Neobythitoides serratus , Jørgen G. Nielsen & Yoshihiko Machida, 2006

Jørgen G. Nielsen & Yoshihiko Machida, 2006, Neobythitoides serratus, a new bathyal genus and species from the East China Sea (Teleostei, Ophidiidae)., Zootaxa 1227, pp. 63-68: 66-68

publication ID


publication LSID

persistent identifier

treatment provided by


scientific name

Neobythitoides serratus

n. sp.

Neobythitoides serratus  n. sp.

Holotype. Department of Biology, Kochi University, BSKU 19514 (female, SL 120 mm), East China Sea, 28°52.6’N, 128°8.5’E, 950 m, bottom trawl, 5 Feb. 1964.  Paratype. BSKU 19513 (female, SL 119 mm - same data as holotype) 


See generic diagnosis.

Description of holotype (paratype shown in brackets)

Meristic characters: Dorsal-fin rays 99(97), caudal-fin rays 8(8), anal-fin rays 83(81), ventral-fin rays 2(2), pectoral-fin rays 27/28(27), branchiostegal rays 8(8), vertebrae 12+47(12+45), pseudobranchial filaments 2(2), anterior left gill arch with 10/11(10/11) developed rakers, 4(4) short rakers above and 4-5(5) below the developed ones, anterior dorsal-fin ray above vertebra number 6(6), anterior anal-fin ray below dorsal-fin ray number 20(19) and below vertebra number 16(15), ca. 160 lateral scale rows.

Morphometric characters in % of standard length: Head length 20.5(21.0), depth at origin of anal-fin 15.0(15.0), snout 5.1(5.3), upper jaw 10.5(10.5), horizontal diameter of eye window 2.5(2.7), fleshy interorbital 5.2(5.5), postorbital 13.0(13.0), preanal 37.5(41.0), predorsal 22.0(23.0), bases of ventral-fins to anal-fin 23.5(22.0), pectoral-fin 12.5(12.5), longest ventral-fin ray 11.0(12.0) and shortest 9.6(9.6). Longest gill filament on anterior arch in % of head 5.7(7.2).

General description: Body compressed and slender with tapering caudal part, body and head covered with small, imbricated, cycloid scales, proximal part of dorsal, anal and pectoral-fins also with scales, lateral line indistinct, dorsal-fin origin above base of pectoral-fin, pectoral-fin almost reaching anal origin, ventral-fin rays reaching about halfway to anal-fin, length of head twice in preanal length, diameter of eye about twice in length of snout, anterior nostril with low rim and placed midway between posterior nostril and upper lip, posterior nostril a simple pore-like opening, upper jaw ending well behind eye, maxillaries sheathed postero-dorsally, lower part of hind margin of preopercle with 10-15 soft serrations (Fig. 2), opercular spine strong and straight (slightly curved) not reaching edge of opercle. Four distinct mandibular pores, and suborbital canal with four pores. Anterior gill arch with four short rakers on upper branch, one long raker in the angle and lower branch with 10-11 long and 4-5(5) short rakers. Two very short pseudobranchial filaments.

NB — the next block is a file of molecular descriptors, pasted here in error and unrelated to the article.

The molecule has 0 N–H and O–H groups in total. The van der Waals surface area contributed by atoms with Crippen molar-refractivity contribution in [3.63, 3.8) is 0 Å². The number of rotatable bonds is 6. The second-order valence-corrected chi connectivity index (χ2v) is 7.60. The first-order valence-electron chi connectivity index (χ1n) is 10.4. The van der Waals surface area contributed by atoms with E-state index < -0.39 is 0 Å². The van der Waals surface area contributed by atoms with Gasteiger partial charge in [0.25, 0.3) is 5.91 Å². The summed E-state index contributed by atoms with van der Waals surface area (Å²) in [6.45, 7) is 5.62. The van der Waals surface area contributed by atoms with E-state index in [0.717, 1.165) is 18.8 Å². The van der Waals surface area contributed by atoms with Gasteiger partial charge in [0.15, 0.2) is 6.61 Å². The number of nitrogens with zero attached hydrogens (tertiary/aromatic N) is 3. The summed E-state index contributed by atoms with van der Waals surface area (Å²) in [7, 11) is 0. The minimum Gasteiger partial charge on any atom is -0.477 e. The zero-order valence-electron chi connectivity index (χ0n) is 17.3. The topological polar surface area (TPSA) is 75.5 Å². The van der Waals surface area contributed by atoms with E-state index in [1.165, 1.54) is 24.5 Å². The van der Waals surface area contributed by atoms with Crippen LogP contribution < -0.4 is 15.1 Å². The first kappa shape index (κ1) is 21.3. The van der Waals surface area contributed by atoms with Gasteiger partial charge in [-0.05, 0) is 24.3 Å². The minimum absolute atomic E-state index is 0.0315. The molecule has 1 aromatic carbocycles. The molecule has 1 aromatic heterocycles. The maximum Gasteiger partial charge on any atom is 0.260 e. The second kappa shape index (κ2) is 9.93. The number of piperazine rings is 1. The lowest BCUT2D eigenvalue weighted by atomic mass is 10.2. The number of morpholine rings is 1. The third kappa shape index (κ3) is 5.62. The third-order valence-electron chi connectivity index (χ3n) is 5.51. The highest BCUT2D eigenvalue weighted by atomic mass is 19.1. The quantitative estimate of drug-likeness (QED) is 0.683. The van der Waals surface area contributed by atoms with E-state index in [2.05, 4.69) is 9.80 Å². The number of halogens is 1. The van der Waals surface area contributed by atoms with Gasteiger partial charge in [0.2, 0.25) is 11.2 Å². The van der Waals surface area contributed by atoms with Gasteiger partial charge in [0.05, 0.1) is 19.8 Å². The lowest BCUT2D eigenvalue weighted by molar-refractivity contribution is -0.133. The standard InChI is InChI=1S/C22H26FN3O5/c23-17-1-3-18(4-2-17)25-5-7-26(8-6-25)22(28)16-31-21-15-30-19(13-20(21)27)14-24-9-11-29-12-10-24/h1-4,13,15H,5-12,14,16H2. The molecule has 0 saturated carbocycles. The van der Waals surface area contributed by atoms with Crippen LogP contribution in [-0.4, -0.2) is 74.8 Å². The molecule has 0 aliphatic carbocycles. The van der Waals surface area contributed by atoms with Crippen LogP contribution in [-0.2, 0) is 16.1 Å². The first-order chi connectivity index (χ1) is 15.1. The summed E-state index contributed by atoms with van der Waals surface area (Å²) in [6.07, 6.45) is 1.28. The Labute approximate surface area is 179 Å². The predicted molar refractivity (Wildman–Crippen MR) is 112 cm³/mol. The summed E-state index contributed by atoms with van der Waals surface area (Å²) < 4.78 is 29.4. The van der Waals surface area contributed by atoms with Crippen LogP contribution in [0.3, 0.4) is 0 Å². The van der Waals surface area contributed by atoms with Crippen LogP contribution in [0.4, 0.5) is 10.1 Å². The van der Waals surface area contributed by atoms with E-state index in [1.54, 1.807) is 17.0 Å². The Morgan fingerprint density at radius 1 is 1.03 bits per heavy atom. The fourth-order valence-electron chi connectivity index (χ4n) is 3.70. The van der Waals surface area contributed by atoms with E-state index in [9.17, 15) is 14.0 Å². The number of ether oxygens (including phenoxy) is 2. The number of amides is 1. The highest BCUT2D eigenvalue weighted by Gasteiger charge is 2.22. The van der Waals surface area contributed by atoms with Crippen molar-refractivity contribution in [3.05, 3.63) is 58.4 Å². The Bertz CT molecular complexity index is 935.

Dentition (Fig. 3). Small granular teeth in several rows. Those on the flat, v-shaped vomer and palatines somewhat larger than those on dentaries and premaxillaries. A small pair and two median, well separated basibranchial tooth patches (no paired patches).

Axial skeleton (based on radiographs). Tips of all neural and haemal spines pointed; vertebrae 3 to 9(10) with depressed neural spines slightly shorter than spine on second vertebra which is twice the length of the anterior neural spine; base of neural spines 5(4) to 11 enlarged; parapophyses on vertebrae 8(7) to 12; pleural ribs on vertebrae 3-12; epipleural ribs indistinct.

Sagittal otolith (Fig. 4). The otolith is rather compressed with an undivided, centrally placed sulcus, the length of which is 50-55% the length of the otolith, an indistinct ostial channel and elipsoid outer form; it is 1.7 times as long as high and about 4 times as long as thick.

Coloration. Both specimens are brownish to bluish with no indication of any colour pattern. However, the specimens have been preserved since 1964 so patterns could have faded.


Caught in a bottom trawl at 950 metres. Both specimens are unripe females with diameter of eggs 0.2-0.3 mm. No identifiable contents from stomach and intestine were observed.


Both specimens were caught at the same locality in the East China Sea off the Ryu Kyu Islands.


The specific name, serratus, refers to the serrated hind margin of the preopercle.